The current medical management of severe AKI is primarily limited to supportive care and renal replacement therapy (RRT) if indicated, leading to perceptions that outcomes among patients with dialysis-requiring AKI have not improved. However, some studies have reported temporal reductions in mortality among hospitalized patients with dialysis-requiring AKI.
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      ,
      • Harding J.L.
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      • Pavkov M.E.
      US Trends in Hospitalizations for Dialysis-Requiring Acute Kidney Injury in People With Versus Without Diabetes.
      Recently published analyses of two studies demonstrated improved survival among critically ill ICU patients over time.
      • Wald R.
      • McArthur E.
      • Adhikari N.K.
      • et al.
      Changing incidence and outcomes following dialysis-requiring acute kidney injury among critically ill adults: a population-based cohort study.
      ,

      Miyamoto Y, Iwagami M, Aso S, et al. Temporal change in characteristics and outcomes of acute kidney injury on renal replacement therapy in intensive care units: analysis of a nationwide administrative database in Japan, 2007-2016. Crit Care. 2019;23(1):172. doi:10.1186/s13054-019-2468-8

      Although these two important population-based studies have endeavored to clarify the contribution of baseline characteristics, RRT modality, or varied admission diagnosis of ICU patients to improved outcomes over time, the lack of patients severity based on physiologic or laboratory measurements into consideration makes their findings somewhat inconclusive. Thus, it remains unclear whether the findings of mortality decline in critically ill patients with dialysis-requiring AKI over time are related to or independent of the severity or the timing of dialysis indication of enrolled patients.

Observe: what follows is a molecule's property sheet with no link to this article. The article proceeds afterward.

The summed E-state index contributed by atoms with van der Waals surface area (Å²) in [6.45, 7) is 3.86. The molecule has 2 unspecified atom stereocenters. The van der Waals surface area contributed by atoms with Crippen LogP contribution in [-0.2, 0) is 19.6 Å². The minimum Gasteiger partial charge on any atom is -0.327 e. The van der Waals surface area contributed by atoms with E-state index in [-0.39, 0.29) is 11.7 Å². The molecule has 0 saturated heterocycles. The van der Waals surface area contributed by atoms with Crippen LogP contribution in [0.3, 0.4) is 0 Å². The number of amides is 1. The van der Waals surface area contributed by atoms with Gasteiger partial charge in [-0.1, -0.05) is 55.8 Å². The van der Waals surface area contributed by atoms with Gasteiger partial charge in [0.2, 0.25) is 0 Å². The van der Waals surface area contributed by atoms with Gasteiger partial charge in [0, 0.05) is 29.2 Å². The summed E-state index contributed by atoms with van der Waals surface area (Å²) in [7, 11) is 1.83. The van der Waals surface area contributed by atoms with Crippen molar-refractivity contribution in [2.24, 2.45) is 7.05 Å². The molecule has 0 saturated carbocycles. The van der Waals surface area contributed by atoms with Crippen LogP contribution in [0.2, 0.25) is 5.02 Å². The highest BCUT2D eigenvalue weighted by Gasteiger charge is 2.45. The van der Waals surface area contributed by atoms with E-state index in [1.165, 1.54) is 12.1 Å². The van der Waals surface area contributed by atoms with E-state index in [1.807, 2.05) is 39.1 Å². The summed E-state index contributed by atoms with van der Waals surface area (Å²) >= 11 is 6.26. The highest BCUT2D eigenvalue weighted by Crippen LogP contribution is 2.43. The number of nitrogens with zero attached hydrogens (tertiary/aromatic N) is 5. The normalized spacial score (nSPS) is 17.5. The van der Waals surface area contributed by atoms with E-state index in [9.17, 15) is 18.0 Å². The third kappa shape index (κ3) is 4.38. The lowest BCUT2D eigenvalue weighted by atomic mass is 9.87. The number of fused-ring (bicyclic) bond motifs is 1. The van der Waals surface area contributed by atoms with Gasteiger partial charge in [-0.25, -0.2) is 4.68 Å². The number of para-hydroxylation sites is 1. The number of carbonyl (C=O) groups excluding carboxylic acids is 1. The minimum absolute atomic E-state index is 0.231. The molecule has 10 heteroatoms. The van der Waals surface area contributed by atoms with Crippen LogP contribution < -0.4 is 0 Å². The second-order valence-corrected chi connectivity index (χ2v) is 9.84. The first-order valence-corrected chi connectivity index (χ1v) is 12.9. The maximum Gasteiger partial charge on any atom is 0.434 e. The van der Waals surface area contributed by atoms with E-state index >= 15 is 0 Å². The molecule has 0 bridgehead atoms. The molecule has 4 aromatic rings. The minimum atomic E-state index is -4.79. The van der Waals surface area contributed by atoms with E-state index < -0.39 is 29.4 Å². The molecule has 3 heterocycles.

Therefore, this multicenter study aimed to examine the recent trends in the characteristics and outcomes of critically ill patients developing dialysis-requiring AKI from 2009 to 2018. Furthermore, we aimed to clarify the contribution of changing comorbidities, the severity of acute illness on ICU admission day and RRT initiation day, and dialysis indication on the changes in patient mortality over time.

      Methods

      Data source

      This retrospective cohort study was performed using the Chang Gung Research Database (CGRD). The CGRD contains anonymized multicenter electronic medical records collected prospectively from six branches of Chang Gung Memorial Hospital (CGMH) (two tertiary medical centers and four district hospitals located from northern to southern Taiwan), the largest medical care system representing 10.2% of annual hospitalizations in Taiwan.
      • Shao S.C.
      • Chan Y.Y.
      • Kao Yang Y.H.
      • et al.
      The Chang Gung Research Database-A multi-institutional electronic medical records database for real-world epidemiological studies in Taiwan.
      ,
      • Chan C.C.
      • Lee K.T.
      • Ho W.J.
      • Chan Y.H.
      • Chu P.H.
      Levosimendan use in patients with acute heart failure and reduced ejection fraction with or without severe renal dysfunction in critical cardiac care units: a multi-institution database study.
      The CGRD can offer researchers comprehensive medical records, including patient’s date of birth, sex, inpatient orders, date and dosage of prescriptions, procedure charge code, vital signs, laboratory data, and examination reports. Comorbidities were identified based on the International Classification of Diseases, Ninth Revision, Clinical Modification (ICD-9-CM) diagnostic code. This study was approved by the institutional review board of CGMH (IRB 201900835B0), and the need for individual informed consent was waived because of the lack of identifiable personal information.

      Study population

      We used the data from CGRD to identify adult patients admitted to an ICU and received their first RRT, either acute intermittent hemodialysis or continuous RRT (CRRT), while in the ICU from 2009 to 2018. The first episode of ICU admission receiving RRT for one patient during the study period was defined as the index hospitalization. Time zero was defined as the day initiating RRT during their ICU stay. The process for the inclusion and exclusion of the study cohort is shown in Figure 1. We excluded patients who had received renal transplantation or chronic dialysis before hospitalization. Patients who had received RRT before the ICU admission during the index hospitalization were also excluded. Of the 17,336 patients screened, 9,535 were included in our analysis.
      Figure thumbnail gr1
      Figure 1The flowchart for illustrating the inclusion and exclusion of the study patients.